This time measurement refers to how long it took for content to appear in the browser after a user request. The faster it happens, similar to the time to title, the more likely the user would stay on the website.

It’s Interaction Time!

When it comes to how long a visitor would stay on your site, time to interact refers to the time it takes from request origination to when the visitor may take an action.

While there are more in-depth measures linked with website performance, focusing on these three can be a good place to start when looking to improve your site’s overall speed.

While there are more in-depth measures linked with website performance, focusing on these three can be a good place to start when looking to improve your site’s overall speed.

2.Quantity of Assets:

The components that make up your page are referred to as “assets.” Consider the following: written content, audio, video, and so on. Each of these items takes time to load behind the scenes. When you have a lot of assets on a page, it will take a long time for it to load.

There are numerous tools available to determine the size of your page and assets. If your assets are slowing down your site’s load time, you may always host them on an external site to improve on-page load time.

3.Rate of Error:

This indicator measures the amount of request issues your site generates as a % of total requests. If you notice a significant increase in these numbers, you’re likely to run into a huge problem. You can diagnose and correct problems before they happen if you keep an eye on the error rate. But, if you don’t keep an eye on your error rate, you could run into problems that bring your entire site down and force you to rectify things in real time.

4.Bounce Rate:

This indicator measures the number of visitors who leave your site soon after entering. A high bounce rate could have a negative influence on SEO because it can indicate that your site isn’t delivering what it promised, in addition to influencing conversions and general performance.

Go to Behavior>Site Content>Landing Pages Report in Google Analytics to find your bounce rate, then scroll down to check bounce rates for particular pages.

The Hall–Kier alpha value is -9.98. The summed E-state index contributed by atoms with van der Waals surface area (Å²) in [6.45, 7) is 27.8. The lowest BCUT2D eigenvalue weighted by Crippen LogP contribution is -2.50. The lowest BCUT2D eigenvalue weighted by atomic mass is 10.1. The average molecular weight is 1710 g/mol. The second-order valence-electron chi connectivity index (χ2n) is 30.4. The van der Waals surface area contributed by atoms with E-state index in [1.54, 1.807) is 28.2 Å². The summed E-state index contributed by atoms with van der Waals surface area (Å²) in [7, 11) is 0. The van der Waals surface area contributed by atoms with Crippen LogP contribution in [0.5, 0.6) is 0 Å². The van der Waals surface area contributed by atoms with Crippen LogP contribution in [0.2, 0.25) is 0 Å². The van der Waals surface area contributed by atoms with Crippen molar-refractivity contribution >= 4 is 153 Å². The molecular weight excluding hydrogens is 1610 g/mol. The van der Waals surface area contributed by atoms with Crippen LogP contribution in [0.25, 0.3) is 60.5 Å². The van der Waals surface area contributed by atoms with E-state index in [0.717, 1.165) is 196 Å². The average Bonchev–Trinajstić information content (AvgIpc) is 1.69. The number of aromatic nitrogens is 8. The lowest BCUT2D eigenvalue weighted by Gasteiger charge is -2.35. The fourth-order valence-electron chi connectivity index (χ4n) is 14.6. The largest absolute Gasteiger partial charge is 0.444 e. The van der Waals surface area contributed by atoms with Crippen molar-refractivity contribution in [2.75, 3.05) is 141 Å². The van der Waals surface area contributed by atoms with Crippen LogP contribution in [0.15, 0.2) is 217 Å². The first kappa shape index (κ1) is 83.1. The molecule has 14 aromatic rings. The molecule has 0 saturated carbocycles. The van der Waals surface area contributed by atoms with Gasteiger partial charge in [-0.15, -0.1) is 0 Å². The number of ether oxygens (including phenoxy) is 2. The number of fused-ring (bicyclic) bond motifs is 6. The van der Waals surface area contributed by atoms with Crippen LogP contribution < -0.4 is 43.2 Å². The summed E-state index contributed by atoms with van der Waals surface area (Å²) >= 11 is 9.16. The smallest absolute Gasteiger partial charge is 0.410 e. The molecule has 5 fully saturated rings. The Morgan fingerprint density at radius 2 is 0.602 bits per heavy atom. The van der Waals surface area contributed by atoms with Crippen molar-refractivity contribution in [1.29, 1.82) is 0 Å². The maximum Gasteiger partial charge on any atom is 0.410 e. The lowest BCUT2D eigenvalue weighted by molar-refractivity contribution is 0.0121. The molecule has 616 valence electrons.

5.Visitors with a Difference

This word refers to a single browser that has visited your site on a regular basis—daily, weekly, or monthly, for example. This measure is useful since it reflects progress.

While returning visits are beneficial, if you’re looking to expand your brand, you would like to see the number of unique visitors consistently increase.

This indicator can be found under the Audience tab in your Google Analytics account.

6.Source of Traffic:

Rather on relying solely on volume, you should determine where the traffic is originating from by examining traffic sources.

This is significant since it allows you to identify the source of your visitors: organic search, social networking sites, or referrals. When it comes to traffic sources, you want to have an evenly-weighted bag. You can rebalance your content approach if it’s leaning too much toward one source.

Click Google Analytics > Acquisition > All Traffic > Channels to check where your traffic comes from.

7.Rate of Conversion

In the marketing world, the goal is “conversion”.   When you track your conversion rate, you can determine the quality of the leads as well as the overall effectiveness of your site.

If you have a poor conversion rate but a high traffic rate, for example, you can deduce that your on-page conversion strategies aren’t as effective as those used off-site.

This data enables you to make changes to your site’s properties to better suit the demands of your visitors.

Navigate to Conversion and then Overview in Google Analytics to see your conversion rate.